Apart from the crucifixes, there are many other examples of these “temperaments.” So “duties towards God” were to become part of the compulsory ethics curriculum for two generations; one day a week, Thursday then Wednesday, was left free for catechism; the week before their first communion, pupils could skip school, etc.

“The instrument of torture known as the crucifix”

In a justifiably oft-quoted letter, the same Ferry wrote to the teachers on 11 March 1882: “If a state schoolteacher should forget himself enough to impose hostile teachings in a school, offending anybody’s religious beliefs, he should be punished as severely and swiftly as though he had committed the other misdeeds of beating his pupils or giving himself over to culpable abuse against them.” What would he have thought of imposing on pupils’ cartoons from the anticlerical periodicals La Lanterne or La Calotte, which portrayed the crucifix as “the instrument of torture called the cross bearing a corpse in plaster or metal?” Or of the teacher who supposedly denounced a pupil of 8, 10 or 12 years old to the police because he favoured Jesus over Marianne (the symbol of the Republic) and the laws of God over those of the Republic?5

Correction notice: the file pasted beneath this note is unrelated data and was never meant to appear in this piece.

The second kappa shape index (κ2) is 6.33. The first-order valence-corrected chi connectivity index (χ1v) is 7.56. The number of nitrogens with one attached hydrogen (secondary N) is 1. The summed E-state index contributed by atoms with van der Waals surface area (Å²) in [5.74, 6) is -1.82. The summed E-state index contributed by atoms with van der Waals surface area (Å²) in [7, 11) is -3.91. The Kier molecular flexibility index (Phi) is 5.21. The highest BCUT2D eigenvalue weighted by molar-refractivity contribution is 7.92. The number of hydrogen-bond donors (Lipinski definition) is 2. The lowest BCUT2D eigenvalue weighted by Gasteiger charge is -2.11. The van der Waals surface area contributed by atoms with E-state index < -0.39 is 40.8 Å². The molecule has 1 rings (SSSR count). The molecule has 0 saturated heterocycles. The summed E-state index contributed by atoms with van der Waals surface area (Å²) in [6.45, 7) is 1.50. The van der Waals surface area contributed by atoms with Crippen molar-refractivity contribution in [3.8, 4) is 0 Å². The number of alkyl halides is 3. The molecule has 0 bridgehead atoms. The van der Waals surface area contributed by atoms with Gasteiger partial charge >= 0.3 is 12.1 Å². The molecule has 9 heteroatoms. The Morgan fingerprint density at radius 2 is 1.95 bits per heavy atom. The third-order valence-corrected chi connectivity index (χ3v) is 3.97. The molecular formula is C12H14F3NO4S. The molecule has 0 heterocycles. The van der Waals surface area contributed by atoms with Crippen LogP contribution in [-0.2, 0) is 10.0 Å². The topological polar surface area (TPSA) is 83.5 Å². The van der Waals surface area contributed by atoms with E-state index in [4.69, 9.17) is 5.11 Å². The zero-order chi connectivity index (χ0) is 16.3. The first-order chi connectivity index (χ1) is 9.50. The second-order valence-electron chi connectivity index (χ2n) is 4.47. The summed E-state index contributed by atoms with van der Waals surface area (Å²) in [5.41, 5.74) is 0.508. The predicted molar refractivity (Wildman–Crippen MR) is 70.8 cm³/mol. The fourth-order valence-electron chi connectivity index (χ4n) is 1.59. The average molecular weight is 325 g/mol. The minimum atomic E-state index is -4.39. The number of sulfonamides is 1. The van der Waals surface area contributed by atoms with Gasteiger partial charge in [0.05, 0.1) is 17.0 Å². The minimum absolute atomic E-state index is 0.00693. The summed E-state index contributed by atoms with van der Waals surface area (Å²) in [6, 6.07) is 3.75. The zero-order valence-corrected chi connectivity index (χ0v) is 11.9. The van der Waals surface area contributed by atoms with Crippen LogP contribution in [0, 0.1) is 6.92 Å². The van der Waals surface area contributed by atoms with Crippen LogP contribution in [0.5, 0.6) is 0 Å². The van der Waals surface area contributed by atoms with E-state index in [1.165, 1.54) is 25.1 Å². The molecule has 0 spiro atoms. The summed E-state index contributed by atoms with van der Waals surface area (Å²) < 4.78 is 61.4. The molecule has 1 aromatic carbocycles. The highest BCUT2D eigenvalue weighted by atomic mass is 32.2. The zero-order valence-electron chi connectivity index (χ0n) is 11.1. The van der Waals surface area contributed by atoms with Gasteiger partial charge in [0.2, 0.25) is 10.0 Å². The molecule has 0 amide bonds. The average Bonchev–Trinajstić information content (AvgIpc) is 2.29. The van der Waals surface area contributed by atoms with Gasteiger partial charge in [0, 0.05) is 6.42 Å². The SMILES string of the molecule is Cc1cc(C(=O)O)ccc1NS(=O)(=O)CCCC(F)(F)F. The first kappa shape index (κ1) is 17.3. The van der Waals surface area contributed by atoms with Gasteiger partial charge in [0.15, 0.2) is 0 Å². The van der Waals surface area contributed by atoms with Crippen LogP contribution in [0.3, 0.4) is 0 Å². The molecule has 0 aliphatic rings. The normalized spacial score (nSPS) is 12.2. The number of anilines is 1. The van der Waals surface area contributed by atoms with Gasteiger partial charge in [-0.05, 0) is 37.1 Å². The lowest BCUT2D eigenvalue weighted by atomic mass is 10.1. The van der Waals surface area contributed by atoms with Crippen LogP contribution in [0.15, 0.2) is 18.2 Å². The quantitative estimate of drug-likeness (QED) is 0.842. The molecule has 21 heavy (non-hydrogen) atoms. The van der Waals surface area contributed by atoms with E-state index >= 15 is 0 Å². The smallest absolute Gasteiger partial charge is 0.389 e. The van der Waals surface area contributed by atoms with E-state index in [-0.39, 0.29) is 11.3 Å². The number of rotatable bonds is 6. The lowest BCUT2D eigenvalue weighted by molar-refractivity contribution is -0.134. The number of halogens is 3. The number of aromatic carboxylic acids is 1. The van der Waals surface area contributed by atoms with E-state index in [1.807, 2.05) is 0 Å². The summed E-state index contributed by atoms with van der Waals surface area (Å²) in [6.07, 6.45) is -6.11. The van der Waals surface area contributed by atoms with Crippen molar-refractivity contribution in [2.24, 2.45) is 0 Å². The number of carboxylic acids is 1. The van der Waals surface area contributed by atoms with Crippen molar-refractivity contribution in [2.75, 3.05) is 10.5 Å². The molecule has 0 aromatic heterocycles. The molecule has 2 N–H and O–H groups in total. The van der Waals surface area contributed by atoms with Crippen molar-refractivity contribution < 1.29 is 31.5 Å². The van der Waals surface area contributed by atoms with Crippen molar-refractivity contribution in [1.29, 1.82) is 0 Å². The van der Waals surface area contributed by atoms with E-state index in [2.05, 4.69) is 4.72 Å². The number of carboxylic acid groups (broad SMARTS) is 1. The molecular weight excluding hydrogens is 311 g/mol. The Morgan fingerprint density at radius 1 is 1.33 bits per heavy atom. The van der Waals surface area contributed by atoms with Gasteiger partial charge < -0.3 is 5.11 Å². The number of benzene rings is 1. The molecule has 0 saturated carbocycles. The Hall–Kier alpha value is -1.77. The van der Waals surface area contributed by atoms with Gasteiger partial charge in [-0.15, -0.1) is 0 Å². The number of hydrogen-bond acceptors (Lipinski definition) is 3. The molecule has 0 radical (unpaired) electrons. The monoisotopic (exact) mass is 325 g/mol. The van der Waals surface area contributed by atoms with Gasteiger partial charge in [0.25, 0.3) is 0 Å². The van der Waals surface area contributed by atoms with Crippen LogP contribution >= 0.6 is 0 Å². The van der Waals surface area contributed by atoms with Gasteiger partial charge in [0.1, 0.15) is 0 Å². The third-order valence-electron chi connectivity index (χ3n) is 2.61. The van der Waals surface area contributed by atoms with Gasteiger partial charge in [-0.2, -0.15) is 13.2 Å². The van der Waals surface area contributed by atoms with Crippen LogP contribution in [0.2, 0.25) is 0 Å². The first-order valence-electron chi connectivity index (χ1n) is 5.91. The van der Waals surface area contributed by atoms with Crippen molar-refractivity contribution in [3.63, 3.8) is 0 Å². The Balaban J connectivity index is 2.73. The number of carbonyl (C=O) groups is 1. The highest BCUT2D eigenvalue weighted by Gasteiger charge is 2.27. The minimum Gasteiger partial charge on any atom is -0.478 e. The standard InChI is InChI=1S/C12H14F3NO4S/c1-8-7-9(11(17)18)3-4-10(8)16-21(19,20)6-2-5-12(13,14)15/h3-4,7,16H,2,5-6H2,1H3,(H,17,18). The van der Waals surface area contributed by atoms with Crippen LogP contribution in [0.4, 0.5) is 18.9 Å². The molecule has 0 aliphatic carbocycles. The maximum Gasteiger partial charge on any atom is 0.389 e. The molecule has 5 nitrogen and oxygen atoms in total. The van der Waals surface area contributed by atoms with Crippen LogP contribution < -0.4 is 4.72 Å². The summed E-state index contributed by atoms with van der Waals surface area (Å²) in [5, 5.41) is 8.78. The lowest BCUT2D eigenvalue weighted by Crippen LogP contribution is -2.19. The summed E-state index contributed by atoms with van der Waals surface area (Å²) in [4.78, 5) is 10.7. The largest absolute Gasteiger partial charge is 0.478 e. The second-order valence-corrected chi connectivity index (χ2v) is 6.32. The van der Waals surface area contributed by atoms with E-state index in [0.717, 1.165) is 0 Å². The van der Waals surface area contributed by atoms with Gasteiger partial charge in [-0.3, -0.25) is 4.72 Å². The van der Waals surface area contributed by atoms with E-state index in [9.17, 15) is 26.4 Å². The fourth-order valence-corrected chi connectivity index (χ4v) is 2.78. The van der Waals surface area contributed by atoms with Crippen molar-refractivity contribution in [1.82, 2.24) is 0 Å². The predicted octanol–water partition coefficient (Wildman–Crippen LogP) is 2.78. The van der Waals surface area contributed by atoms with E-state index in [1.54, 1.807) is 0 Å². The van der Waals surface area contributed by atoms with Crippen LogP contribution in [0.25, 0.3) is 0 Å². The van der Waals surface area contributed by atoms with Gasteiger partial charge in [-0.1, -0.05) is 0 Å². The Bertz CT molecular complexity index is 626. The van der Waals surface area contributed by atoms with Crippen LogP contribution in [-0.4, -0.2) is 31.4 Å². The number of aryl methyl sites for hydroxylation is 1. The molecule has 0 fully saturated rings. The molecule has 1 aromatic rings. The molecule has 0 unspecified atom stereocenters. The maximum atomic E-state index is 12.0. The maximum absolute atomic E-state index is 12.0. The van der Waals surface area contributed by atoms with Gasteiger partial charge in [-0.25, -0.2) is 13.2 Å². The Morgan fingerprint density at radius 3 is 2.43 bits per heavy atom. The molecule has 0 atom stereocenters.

A reminder is in order at this point. There is no single definition of secularism. Several interpretations of the concept emerged after its invention, and even more so today, when the right has rallied to the secularism which it resisted with such vigour and with which it now clothes itself for it assault on Islam and the Muslims. So, one can defend different versions of secularism, but conversely, only the laws of the Republic apply to everybody. If some think that secularism should lead to the expulsion of the religious, notably of Islam, from the public space, they are free to think so. Provided they recognise that that has nothing to do with either the letter or the spirit of the law of 1905.